The Challenges Facing Autonomous Vehicles

The hype surrounding autonomous vehicles shows no signs of dying down.

Ron Tussy
The author, Ron Tussy, is Director of Business Development at Pinnacle Imaging Systems, an HDR video and analytics IP development firm based in Belmont, CA. Ron has 24 years in opto-electronics, imaging and photonics sectors and has led many pioneering programs with a focus on the emergence of disruptive technologies related to imaging sciences over his career.

A number of automotive companies are making bold claims about getting these vehicles on the road, Google self-driving cars have racked up over 1.5m miles of autonomous driving since 2009, for example, and there are programmes in place from Audi, Volvo, Nissan-Renault, GM and Ford to name but a few.

The roadmap is far from well-defined, however. As well as the obvious, overarching themes which stand to impede the progress of the self-driving car – such as security from hackers, liability and insurance — there are also a number of smaller, more complicated factors which are worth understanding.

Many manufacturers are optimistic, but there are inevitable rumbles of discontent, particularly among moral observers, ethics professors and those at the sharp end of R&D in related systems. At a recent U.S. Senate hearing, Duke University robotics Professor Mary Cummings testified that autonomous cars are “absolutely not ready for widespread deployment.” Well perhaps not on public roads, but there are thousands of autonomous vehicles in use around the world at mines, airports and public transport networks, in fact the chances are you have already used one. So it’s really not a question of “if they will be ready” but rather “when they will be ready”.

At AutoSens, which takes place annually in Detroit (May) and Brussels (September), the world’s leading autonomous vehicle professionals gather to discuss the future of autonomous vehicles in depth, but until then, here are thetop four factors our experts believe need to be overcome to lead to the widespread use of self-driving cars.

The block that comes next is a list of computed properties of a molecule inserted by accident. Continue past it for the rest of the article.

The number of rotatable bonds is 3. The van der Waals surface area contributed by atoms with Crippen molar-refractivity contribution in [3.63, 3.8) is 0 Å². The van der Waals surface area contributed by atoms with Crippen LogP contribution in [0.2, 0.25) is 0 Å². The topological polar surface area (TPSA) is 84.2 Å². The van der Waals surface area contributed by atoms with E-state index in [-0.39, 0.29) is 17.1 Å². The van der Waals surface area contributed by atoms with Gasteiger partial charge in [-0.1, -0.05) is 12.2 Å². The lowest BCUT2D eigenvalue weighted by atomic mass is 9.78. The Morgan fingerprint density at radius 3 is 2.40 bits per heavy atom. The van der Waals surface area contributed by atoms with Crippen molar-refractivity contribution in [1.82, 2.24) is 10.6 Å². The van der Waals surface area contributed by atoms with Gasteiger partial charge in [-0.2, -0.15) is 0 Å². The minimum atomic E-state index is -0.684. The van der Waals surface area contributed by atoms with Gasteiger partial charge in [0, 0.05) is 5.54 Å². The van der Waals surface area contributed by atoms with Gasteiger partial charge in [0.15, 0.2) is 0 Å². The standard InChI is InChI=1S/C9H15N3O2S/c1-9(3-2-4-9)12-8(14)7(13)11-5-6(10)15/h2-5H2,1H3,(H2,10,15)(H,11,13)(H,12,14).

1. Balancing the need for high-resolution mapping vs improved vision systems

Imaging and photonics solutions cannot yet be trusted to perform the necessary recognition and range finding required for self-driving vehicles independently and in all lighting conditions.

Distance calculation, or ranging, remains a challenge for mono camera methods, although stereoscopic systems are improving, they still have a range limitation. As a natural consequence, this means mapping and GPS systems are relied on heavily. But with the very low signal power of GPS signals coming from satellites, dropouts in storms, wooded or very mountainous areas (arguably some of the more hazardous driving conditions), having reliable data from both maps and computer vision is essential.

Mapping and GPS systems are broadly adopted and widely understood by the big players such as Google, Apple, Microsoft, HERE and TomTom, however this is proprietary data; other companies are forced to license mapping data from national and regional sources available in the commercial sector. Many countries remain unsophisticated in their mapping provision, and this licenced data does not provide the accuracy level required for reliable autonomous navigation.

As a result, all OEMs and automakers will have to utilize more sophisticated mapping for roadside datapoint recognition, because of the limitations of image-based distance recognition. Will this data remain behind closed doors, and to what extent will imaging technology negate the need for ultra-high resolution mapping?

2. Scaling up LIDAR scanner solutions

LIDAR is the technology of choice thanks to its combination of range and accuracy, even in the dark. As a result, it is used in most prototypes of ADAS and autonomous vehicle.

However, it’s not uncommon for a single LIDAR scanner to cost over $80k. Lower cost options are hitting the market and regularly announced, but exactly how this supply/demand curve will change, and when, remains an uncertainty. It is widely expected that as the best current technology, increased demand will eventually push down prices while increasing technical capabilities.

There is still an issue of mutual interference between LIDAR scanners in some vehicles. Although the problem is currently not damaging, we only need think a few years into the future to examine the potential problems. What happens when there are hundreds of vehicles using LIDAR sharing the same frequency band on a busy multi-lane road?